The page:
The USC Annenberg Center for Health Journalism is offering up to three community engagement grants to 2020 Data Fellows. Each grantee will receive $1,000 to $2,000 to support their community engagement efforts, as well as mentoring on engagement strategies over six months. Interested reporters can learn more about the grant program by reading this blog postPlease note: only California Data Fellows can apply for a grant. 

We have piloted these efforts with reporters from all over the country with exciting results. Past projects include: using local news call-outs and asking and answering community questions to help people learn how to protect their health on bad air days; creating a Facebook group and hosting a series of Instagram Live chats to pass the mic to Black parents and birth workers to discuss what care should look like for Black, birthing parents; designing powerful conversations to help a rural community talk about suicide; using snail mail and hosting community listening sessions to help older adults and their caregivers curb elder abuse.

Please click SUBMIT when you're done.

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* 1. What is your name?

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* 2. What is your media outlet?

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* 3. What community (most affected by the issues of your reporting) will you focus on for your engagement project? Be specific.

How will this community shape your reporting? Here are some common approaches. 
  • Crowdsourcing stories and voices to help you find sources or fill info gaps. Examples: KVPR’s on-air call-out about living in an area with a physician shortage. 
  • Asking and answering questions from the community that guide your reporting and their lives. Example: The SLO Tribune collaborated with the SLO Promotores to text JPEGs to tenants of a renters' rights guide about evictions and paying rent during the COVID-19 outbreak. The Desert Sun used a Google Form to source audience questions about homelessness.  
  • Learning how people get and share information to help inform your project and share back what you learn. Examples: SF Weekly partnered with El Tecolote, San Francisco's bilingual (Spanish/English) newspaper to co-publish reporting and do a call-out for stories and questions from Healthy San Francisco users. The Wild Rivers Outpost created a Facebook group to start a conversation around food insecurity and sovereignty. 
  • Partnering with a community member(s) to co-report a story. Example: Almanac reporter Kate Bradshaw collaborated with high school students to design a questionnaire and interview over 100 community members about neighborhood health. 
  • Inviting a community member(s) to tell their own stories to deepen and contextualize your reporting. Example: NATAL podcast's community blog and #NATALChats series on Instagram Live. The Denver Post's teen essay contest about mental health and youth suicide. 
  • Forming an advisory group made of up of community members to shape your journalism. Example: The Mighty's advisory group on mental health parity is meeting once a month over Zoom to help guide the reporting and design an informational resource for patients and therapists.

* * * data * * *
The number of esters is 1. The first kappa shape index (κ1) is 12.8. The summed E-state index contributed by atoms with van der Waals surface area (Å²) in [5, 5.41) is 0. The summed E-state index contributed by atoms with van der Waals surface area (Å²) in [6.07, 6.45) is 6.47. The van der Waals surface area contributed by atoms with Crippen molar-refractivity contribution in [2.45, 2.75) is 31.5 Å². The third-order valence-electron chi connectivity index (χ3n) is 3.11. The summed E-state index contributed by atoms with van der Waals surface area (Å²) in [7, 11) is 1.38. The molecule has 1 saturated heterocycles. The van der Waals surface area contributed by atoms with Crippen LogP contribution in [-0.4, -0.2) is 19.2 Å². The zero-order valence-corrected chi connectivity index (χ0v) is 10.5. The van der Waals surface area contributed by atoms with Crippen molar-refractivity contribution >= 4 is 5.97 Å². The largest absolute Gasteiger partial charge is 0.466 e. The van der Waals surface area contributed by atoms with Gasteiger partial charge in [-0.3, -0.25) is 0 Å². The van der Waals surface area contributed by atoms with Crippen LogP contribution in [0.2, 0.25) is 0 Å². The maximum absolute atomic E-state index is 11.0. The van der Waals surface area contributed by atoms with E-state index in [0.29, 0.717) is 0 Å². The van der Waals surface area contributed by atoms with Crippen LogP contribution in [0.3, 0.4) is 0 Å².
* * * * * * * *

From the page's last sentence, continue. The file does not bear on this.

• Facilitating a listening session with community members to learn more about your topic and inform the reporting. Example: TimesOC is hosting listening sessions over Zoom to learn what culturally appropriate/sensitive care should look like for the Southeast Asian American community in Orange County and Long Beach. 

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* 4. This is your chance to tell us about your engaged journalism idea. Your approach will need to answer two questions: How will the impacted community meaningfully shape the journalism, and how will the journalism have meaning out in community? 

Tell us how you’ll engage people throughout the lifecycle of your project. How will people participate before you begin reporting, during your reporting process, afterwards and beyond? Who is going to help you do this and what ways might you collaborate? Name those individuals and institutions — schools, neighborhood groups, community organizers, houses of worship, etc.

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* 5. We can offer engagement grants of $1,000 to $2,000. Specify how much you are seeking and tell us how you would spend it. Write a sample budget, if you can.

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* 6. How might engagement contribute to the impact of your journalism that it might not have otherwise? Read how reporters Mackenzie Mays and Priska Neely paired community collaborations with reporting to create impact.

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* 7. What commitment can your newsroom and editors make in support of this project? If you’re a freelancer, please summarize any discussions you’ve had with your sponsoring media outlet about what support it can provide.

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* 8. If your newsroom already has an engagement team, how will this grant help you go above and beyond existing programs? 

Thank you. We will announce the recipients of these grants before the Fellowship convenes in December. 

Please click SUMBIT to complete your application.

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